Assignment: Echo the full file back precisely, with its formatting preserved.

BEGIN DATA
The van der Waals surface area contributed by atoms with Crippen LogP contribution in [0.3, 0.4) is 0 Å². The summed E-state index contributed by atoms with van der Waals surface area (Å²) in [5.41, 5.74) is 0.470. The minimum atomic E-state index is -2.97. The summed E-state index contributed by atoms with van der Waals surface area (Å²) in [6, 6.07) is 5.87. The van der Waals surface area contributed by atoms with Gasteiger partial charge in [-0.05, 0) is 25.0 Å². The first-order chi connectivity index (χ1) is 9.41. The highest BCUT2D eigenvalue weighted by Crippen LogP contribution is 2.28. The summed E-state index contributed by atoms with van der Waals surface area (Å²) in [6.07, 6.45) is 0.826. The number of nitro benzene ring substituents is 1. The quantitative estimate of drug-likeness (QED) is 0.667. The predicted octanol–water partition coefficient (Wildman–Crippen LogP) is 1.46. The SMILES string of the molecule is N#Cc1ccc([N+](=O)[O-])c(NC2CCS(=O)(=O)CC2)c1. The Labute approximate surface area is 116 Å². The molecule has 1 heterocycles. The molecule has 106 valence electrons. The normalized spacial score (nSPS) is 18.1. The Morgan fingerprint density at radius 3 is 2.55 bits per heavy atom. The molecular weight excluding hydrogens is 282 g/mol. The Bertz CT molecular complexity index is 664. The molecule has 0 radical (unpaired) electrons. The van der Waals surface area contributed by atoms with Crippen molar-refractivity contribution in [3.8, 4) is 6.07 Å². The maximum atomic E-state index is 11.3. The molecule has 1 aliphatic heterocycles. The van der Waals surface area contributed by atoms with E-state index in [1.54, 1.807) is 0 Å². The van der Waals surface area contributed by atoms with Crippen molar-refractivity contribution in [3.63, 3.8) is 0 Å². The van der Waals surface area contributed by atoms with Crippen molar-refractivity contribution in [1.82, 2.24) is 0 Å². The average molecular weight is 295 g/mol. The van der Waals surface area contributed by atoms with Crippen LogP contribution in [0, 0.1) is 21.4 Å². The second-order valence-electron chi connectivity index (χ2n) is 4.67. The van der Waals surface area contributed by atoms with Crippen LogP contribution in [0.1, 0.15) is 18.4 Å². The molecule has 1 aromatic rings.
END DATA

The van der Waals surface area contributed by atoms with Crippen LogP contribution in [0.3, 0.4) is 0 Å². The summed E-state index contributed by atoms with van der Waals surface area (Å²) in [5.41, 5.74) is 0.470. The minimum atomic E-state index is -2.97. The summed E-state index contributed by atoms with van der Waals surface area (Å²) in [6, 6.07) is 5.87. The van der Waals surface area contributed by atoms with Gasteiger partial charge in [-0.05, 0) is 25.0 Å². The first-order chi connectivity index (χ1) is 9.41. The highest BCUT2D eigenvalue weighted by Crippen LogP contribution is 2.28. The summed E-state index contributed by atoms with van der Waals surface area (Å²) in [6.07, 6.45) is 0.826. The number of nitro benzene ring substituents is 1. The quantitative estimate of drug-likeness (QED) is 0.667. The predicted octanol–water partition coefficient (Wildman–Crippen LogP) is 1.46. The SMILES string of the molecule is N#Cc1ccc([N+](=O)[O-])c(NC2CCS(=O)(=O)CC2)c1. The Labute approximate surface area is 116 Å². The molecule has 1 heterocycles. The molecule has 106 valence electrons. The normalized spacial score (nSPS) is 18.1. The Morgan fingerprint density at radius 3 is 2.55 bits per heavy atom. The molecular weight excluding hydrogens is 282 g/mol. The Bertz CT molecular complexity index is 664. The molecule has 0 radical (unpaired) electrons. The van der Waals surface area contributed by atoms with Crippen molar-refractivity contribution in [3.8, 4) is 6.07 Å². The maximum atomic E-state index is 11.3. The molecule has 1 aliphatic heterocycles. The van der Waals surface area contributed by atoms with E-state index in [1.54, 1.807) is 0 Å². The van der Waals surface area contributed by atoms with Crippen molar-refractivity contribution in [3.63, 3.8) is 0 Å². The van der Waals surface area contributed by atoms with Crippen molar-refractivity contribution in [1.82, 2.24) is 0 Å². The average molecular weight is 295 g/mol. The van der Waals surface area contributed by atoms with Crippen LogP contribution in [0, 0.1) is 21.4 Å². The second-order valence-electron chi connectivity index (χ2n) is 4.67. The van der Waals surface area contributed by atoms with Crippen LogP contribution in [0.1, 0.15) is 18.4 Å². The molecule has 1 aromatic rings.